This article was originally published in Finnish in MikroPC magazine, issue 12/2001, 23.8.2001.
Free software developers believe in their work
The GPL license is one way to ensure that the companies play by the rules of the community.
The restaurants of Bordeaux were filled with social nerds when the second annual Libre Software Meeting started in France in the beginning of July.
The event gathered over 300 participants from 34 different countries and offered them a high quality technical conference program along with comfortable surroundings for discussions.
The team spirit was inspired by the French word "libre" (free as in freedom), which in the case of software means the right to use, modify and distribute the program freely. The best known are the GNU/Linux operating system and a growing number of applications that work on top of it.
|By exchanging and signing pgp encryption keys one can create his own network of trust. I.D. cards were passed around even in dinner tables.|
African representatives seeked advice from the top security people on how to build their network and Jan Buchal told everybody about the special needs of visually impaired.
Free software requires new methods to control the product. More and more companies wonder what kind of stand they should take on the phenomenon. Good software can be downloaded for free off the net and it can even be modified according to their needs.
Clearly there are big opportunities but the traditional laws of software market don't apply. The developer community welcomes companies but on their own conditions.
Christoph Lameter's product is the TelemetryBox, a tool to survey the operation of a network. It is built on the Debian GNU/Linux operating system mostly by cleverly combining existing programs.
Christoph has seen the wild rise and quick fall of the Silicon Valley technology companies and how the collapse made venture capital harder to get. Also the future of TelemetryBox was at stake.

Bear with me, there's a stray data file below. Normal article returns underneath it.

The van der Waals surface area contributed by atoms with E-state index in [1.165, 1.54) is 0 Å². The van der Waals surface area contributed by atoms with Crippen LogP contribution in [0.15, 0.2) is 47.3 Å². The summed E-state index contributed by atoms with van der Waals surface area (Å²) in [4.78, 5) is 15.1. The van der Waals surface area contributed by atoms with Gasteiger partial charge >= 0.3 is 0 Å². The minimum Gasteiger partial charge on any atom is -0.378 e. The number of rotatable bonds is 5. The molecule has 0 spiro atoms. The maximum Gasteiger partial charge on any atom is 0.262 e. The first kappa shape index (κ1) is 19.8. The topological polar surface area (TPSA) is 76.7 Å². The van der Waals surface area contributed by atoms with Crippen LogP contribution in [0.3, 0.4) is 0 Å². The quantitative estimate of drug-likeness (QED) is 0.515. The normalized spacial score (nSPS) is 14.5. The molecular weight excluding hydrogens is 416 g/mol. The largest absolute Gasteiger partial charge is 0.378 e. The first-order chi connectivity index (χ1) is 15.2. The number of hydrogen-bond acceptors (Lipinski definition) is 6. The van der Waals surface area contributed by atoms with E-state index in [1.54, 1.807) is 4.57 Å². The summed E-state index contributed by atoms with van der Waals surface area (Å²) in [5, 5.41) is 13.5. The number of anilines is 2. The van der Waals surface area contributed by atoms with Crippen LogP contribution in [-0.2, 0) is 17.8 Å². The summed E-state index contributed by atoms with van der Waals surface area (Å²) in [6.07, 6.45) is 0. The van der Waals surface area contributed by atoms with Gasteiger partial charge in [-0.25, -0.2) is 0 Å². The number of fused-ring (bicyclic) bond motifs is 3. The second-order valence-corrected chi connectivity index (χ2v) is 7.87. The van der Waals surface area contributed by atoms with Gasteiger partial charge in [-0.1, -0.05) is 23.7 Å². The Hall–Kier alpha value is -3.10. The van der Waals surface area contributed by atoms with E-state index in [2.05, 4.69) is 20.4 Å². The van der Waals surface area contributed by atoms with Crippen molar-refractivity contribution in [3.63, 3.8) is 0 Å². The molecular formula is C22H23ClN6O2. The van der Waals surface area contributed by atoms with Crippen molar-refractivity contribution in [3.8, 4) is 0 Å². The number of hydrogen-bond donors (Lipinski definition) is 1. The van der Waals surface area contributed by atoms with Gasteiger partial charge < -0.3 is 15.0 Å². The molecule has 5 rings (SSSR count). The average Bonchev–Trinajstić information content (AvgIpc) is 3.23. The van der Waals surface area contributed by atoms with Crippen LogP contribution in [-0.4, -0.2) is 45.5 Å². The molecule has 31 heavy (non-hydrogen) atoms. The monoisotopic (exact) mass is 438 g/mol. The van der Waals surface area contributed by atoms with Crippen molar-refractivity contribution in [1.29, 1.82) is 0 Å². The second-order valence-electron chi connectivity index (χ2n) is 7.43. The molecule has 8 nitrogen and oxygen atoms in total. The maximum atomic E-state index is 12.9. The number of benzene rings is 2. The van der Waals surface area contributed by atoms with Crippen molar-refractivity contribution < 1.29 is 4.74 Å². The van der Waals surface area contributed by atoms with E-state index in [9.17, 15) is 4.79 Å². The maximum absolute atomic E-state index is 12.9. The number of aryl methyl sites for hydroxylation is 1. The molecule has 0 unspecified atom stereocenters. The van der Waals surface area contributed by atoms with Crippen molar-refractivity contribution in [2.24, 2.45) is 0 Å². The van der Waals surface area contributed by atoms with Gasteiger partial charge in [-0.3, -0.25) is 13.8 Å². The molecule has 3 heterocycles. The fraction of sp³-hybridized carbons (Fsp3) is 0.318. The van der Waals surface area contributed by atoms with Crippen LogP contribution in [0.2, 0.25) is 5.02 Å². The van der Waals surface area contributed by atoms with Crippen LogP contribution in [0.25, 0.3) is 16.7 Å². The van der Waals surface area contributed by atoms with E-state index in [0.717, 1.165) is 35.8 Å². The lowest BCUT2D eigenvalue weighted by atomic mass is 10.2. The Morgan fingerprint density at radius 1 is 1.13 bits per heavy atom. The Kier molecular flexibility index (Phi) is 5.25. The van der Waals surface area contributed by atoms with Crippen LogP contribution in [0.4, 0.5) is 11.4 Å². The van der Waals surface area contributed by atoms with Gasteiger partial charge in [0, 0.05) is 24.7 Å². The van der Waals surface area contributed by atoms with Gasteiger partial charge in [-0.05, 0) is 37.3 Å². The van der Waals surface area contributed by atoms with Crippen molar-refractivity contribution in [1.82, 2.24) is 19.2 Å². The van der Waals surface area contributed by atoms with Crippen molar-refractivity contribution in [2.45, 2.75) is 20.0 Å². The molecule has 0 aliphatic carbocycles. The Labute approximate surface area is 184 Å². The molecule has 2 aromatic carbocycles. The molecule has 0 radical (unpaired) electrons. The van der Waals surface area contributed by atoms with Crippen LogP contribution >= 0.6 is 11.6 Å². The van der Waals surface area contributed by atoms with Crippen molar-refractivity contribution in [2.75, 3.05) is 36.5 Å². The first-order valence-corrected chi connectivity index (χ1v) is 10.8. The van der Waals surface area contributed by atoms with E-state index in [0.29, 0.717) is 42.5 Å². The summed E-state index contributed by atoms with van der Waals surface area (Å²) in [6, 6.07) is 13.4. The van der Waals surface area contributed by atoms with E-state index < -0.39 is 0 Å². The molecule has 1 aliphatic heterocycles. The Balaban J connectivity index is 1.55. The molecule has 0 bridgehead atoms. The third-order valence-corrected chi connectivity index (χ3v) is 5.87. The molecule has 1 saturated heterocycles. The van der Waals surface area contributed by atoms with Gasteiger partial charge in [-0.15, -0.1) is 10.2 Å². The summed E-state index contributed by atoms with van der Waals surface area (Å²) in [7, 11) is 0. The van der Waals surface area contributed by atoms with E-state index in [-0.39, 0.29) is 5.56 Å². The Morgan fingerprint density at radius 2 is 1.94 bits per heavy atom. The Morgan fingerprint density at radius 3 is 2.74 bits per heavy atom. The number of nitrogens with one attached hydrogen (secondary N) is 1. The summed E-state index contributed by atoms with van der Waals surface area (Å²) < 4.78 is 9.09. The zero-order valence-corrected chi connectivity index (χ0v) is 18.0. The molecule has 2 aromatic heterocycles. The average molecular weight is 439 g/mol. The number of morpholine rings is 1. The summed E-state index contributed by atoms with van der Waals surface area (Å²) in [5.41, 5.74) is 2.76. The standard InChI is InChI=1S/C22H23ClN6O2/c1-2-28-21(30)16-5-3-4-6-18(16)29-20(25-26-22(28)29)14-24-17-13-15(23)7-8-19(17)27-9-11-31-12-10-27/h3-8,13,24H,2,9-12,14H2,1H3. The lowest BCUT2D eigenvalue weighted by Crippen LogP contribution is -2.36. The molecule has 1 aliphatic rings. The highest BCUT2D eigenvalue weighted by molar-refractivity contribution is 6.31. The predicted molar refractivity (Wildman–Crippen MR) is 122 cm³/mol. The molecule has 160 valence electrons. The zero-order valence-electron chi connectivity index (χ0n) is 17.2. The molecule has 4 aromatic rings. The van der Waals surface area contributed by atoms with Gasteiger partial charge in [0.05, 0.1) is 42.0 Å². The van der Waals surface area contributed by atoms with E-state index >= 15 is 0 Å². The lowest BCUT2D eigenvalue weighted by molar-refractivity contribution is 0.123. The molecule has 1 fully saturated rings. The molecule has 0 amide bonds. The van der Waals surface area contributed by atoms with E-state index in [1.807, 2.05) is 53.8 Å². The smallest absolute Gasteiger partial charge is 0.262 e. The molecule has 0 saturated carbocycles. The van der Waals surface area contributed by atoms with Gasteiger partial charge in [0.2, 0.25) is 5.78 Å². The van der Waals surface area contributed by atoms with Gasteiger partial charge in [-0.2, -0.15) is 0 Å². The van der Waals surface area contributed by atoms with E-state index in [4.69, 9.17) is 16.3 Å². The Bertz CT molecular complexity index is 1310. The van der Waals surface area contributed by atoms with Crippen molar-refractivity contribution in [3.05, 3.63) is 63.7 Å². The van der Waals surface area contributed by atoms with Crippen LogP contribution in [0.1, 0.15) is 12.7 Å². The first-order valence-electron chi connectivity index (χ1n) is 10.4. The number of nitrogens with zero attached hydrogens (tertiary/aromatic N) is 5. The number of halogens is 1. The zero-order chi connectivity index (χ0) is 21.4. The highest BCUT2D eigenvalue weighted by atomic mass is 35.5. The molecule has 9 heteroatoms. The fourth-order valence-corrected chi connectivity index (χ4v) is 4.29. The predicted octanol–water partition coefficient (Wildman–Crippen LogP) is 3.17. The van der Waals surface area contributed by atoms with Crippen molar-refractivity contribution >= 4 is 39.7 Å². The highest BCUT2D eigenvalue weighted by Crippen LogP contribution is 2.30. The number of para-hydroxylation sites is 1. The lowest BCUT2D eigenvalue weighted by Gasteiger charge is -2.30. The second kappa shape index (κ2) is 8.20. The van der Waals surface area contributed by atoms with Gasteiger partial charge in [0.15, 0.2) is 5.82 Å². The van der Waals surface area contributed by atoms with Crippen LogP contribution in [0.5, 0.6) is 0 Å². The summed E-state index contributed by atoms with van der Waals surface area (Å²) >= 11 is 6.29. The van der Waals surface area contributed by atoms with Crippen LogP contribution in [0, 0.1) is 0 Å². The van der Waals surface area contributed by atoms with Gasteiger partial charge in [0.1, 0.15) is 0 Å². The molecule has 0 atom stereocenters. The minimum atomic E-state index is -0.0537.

"The biggest mistake of the venture capitalists and management was to think about open source or free software products as regular proprietary programs that could be sold using established methods in the software industry from the past", says Lameter. A free program cannot be controlled in the traditional way by owning the source code, because everybody can get it from the network and make a new version.
Employing the key developers gives a possibility to guide the development in the desired direction. However, free software projects can only be controlled within certain limits and it is difficult, Christoph points out.
Money can be made out of services and by offering the combination of consulting and the product as a solution. The problem of this approach is scalability in profits, because good workers cannot be duplicated like a succesful product.
Free software as part of hardware is also a working model that interests both big hardware constructors like IBM and new innovative small companies, for example TiVo which makes a Linux-based digital video recorder.
Selling proprietary add-ons is often possible but arouses mixed feelings in the community.
Microsoft has recently campaigned against the GNU General Public License (GPL). The key point is the clause that demands that a modified version of a GPL licensed program has to be published under the same conditions as well.
The idea is to guarantee that the program stays free, while for instance the BSD license in the Apache www server allows free use of the code also in proprietary programs.
"Careful planning now shows its power", proclaimed the author of the essay Anarchism Triumphant, lawyer Eben Moglen.
According to Eben the GPL license is the greatest achievement of the Free Software Foundation. In addition to Microsoft the music and movie industries are worried about it. Plans to prevent copying using closed data formats don't work with free software.
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Last update 22.11.2001.